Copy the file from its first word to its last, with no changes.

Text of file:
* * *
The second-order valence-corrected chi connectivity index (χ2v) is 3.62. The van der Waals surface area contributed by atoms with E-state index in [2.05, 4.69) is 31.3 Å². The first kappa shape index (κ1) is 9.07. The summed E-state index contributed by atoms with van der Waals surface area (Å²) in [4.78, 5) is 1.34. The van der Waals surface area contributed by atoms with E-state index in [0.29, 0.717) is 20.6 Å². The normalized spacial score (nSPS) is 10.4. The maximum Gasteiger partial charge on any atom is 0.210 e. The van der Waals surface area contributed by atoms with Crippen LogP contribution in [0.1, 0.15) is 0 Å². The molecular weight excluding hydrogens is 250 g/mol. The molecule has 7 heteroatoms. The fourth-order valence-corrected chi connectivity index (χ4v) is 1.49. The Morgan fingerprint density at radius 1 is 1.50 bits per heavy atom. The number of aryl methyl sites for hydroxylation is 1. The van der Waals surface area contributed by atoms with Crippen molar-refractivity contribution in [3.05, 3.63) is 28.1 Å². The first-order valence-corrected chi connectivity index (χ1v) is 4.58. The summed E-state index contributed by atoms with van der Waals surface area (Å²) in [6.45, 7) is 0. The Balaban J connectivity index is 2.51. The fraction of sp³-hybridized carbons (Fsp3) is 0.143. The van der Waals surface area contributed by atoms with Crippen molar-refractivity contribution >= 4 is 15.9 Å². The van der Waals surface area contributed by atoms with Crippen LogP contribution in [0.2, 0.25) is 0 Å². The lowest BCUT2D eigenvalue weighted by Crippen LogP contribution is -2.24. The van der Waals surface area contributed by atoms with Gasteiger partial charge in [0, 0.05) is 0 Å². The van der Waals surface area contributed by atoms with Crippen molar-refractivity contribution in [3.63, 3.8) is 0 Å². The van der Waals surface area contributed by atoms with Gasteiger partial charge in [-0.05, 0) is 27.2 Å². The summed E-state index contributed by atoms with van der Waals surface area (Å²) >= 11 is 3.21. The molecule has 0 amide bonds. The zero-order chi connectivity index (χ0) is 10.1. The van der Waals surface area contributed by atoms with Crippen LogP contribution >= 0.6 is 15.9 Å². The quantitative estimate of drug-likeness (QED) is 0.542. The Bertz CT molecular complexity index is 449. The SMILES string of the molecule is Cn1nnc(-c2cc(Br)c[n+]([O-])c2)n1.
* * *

The second-order valence-corrected chi connectivity index (χ2v) is 3.62. The van der Waals surface area contributed by atoms with E-state index in [2.05, 4.69) is 31.3 Å². The first kappa shape index (κ1) is 9.07. The summed E-state index contributed by atoms with van der Waals surface area (Å²) in [4.78, 5) is 1.34. The van der Waals surface area contributed by atoms with E-state index in [0.29, 0.717) is 20.6 Å². The normalized spacial score (nSPS) is 10.4. The maximum Gasteiger partial charge on any atom is 0.210 e. The van der Waals surface area contributed by atoms with Crippen LogP contribution in [0.1, 0.15) is 0 Å². The molecular weight excluding hydrogens is 250 g/mol. The molecule has 7 heteroatoms. The fourth-order valence-corrected chi connectivity index (χ4v) is 1.49. The Morgan fingerprint density at radius 1 is 1.50 bits per heavy atom. The number of aryl methyl sites for hydroxylation is 1. The van der Waals surface area contributed by atoms with Crippen molar-refractivity contribution in [3.05, 3.63) is 28.1 Å². The first-order valence-corrected chi connectivity index (χ1v) is 4.58. The summed E-state index contributed by atoms with van der Waals surface area (Å²) in [6.45, 7) is 0. The Balaban J connectivity index is 2.51. The fraction of sp³-hybridized carbons (Fsp3) is 0.143. The van der Waals surface area contributed by atoms with Crippen molar-refractivity contribution >= 4 is 15.9 Å². The van der Waals surface area contributed by atoms with Crippen LogP contribution in [0.2, 0.25) is 0 Å². The lowest BCUT2D eigenvalue weighted by Crippen LogP contribution is -2.24. The van der Waals surface area contributed by atoms with Gasteiger partial charge in [0, 0.05) is 0 Å². The van der Waals surface area contributed by atoms with Crippen molar-refractivity contribution in [3.63, 3.8) is 0 Å². The van der Waals surface area contributed by atoms with Gasteiger partial charge in [-0.05, 0) is 27.2 Å². The summed E-state index contributed by atoms with van der Waals surface area (Å²) >= 11 is 3.21. The molecule has 0 amide bonds. The zero-order chi connectivity index (χ0) is 10.1. The van der Waals surface area contributed by atoms with Crippen LogP contribution >= 0.6 is 15.9 Å². The quantitative estimate of drug-likeness (QED) is 0.542. The Bertz CT molecular complexity index is 449. The SMILES string of the molecule is Cn1nnc(-c2cc(Br)c[n+]([O-])c2)n1.